Menu

VCU Sets 2011-12 Tuition and Fees

Six-year strategic plan approved

The Virginia Commonwealth University Board of Visitors today set tuition and mandatory fees for the 2011-2012 academic year and adopted a six-year strategic plan.

Undergraduate, in-state students will pay $9,517 in tuition and mandatory fees for the upcoming academic year. That represents a $700 or 7.9 percent increase over current tuition and mandatory fees. Out-of-state undergraduate tuition and mandatory fees was set at $22,949, a $1,000 increase.

The university’s increase is in the range of tuition and mandatory fee levels established by the state’s other four-year institutions. VCU’s tuition and mandatory fees remain slightly below the state’s average and significantly below the other major research universities.

“In the current economic climate, public universities must work diligently to ensure financial access for qualified students combined with a conscientious commitment to academic quality and the assurance that students are able to succeed in the long term,” said VCU President Michael Rao. “VCU continues to transform the lives of its students and we need to be sure that we are doing so as effectively and efficiently as possible.”

The rates reflect the impact of ongoing reductions in state support for VCU’s in-state students. As of July 1, VCU will receive $41 million less in federal and state funding than it did the year before. Between fiscal years 2008 and 2012, state support for Virginia students at VCU will have been reduced by $63.5 million – about 31 percent -- the largest reduction among four-year institutions in Virginia.

“VCU remains proud that it educates the largest number of in-state students of any of the state’s four-year universities, but in doing so, it consequently suffers the largest state cut in state appropriations,” Rao said. “State support per in-state VCU student in fiscal year 2012 stands at 58 percent of what it was in fiscal year 2001.”

Rao called the budget austere and said it continues to manage the decline in state funding and “is sensitive to the financial concerns of our students and their families.” He said the budget accommodates modest but strategic investments in faculty, student scholarships and libraries by reallocating university resources and taking advantage of savings realized primarily through the active management of energy costs.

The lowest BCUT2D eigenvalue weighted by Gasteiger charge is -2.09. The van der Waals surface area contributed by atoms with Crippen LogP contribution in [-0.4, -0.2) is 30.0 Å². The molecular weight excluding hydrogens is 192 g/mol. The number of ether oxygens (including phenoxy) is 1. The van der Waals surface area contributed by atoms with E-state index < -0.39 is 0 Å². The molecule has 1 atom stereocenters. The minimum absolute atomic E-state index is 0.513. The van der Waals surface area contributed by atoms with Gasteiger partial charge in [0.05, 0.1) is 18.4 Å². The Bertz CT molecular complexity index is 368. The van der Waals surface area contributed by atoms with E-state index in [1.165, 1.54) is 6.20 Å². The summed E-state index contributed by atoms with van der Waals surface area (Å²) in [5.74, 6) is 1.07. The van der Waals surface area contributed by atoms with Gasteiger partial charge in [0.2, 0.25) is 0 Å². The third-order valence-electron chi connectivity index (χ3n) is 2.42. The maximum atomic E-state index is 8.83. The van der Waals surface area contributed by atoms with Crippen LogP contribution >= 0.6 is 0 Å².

The VCU Board of Visitors also approved VCU Quest for Distinction, a new six-year strategic plan that establishes a roadmap to reach VCU’s vision as the nation’s premier public urban research university distinguished by commitments to academic quality and student success.

“The Quest plan captures the best of our opportunities in a way that is realistic,” Rao said. “It is a responsible plan that will measure our progress in meeting our goals and objectives over the next six years.”

About VCU and VCU Medical Center

Virginia Commonwealth University is a major, urban public research university with national and international rankings in sponsored research. Located in downtown Richmond, VCU enrolls more than 31,000 students in 226 degree and certificate programs in the arts, sciences and humanities. Sixty-seven of the programs are unique in Virginia, many of them crossing the disciplines of VCU’s 13 schools and one college. MCV Hospitals and the health sciences schools of Virginia Commonwealth University comprise VCU Medical Center, one of the nation’s leading academic medical centers. For more, see www.vcu.edu.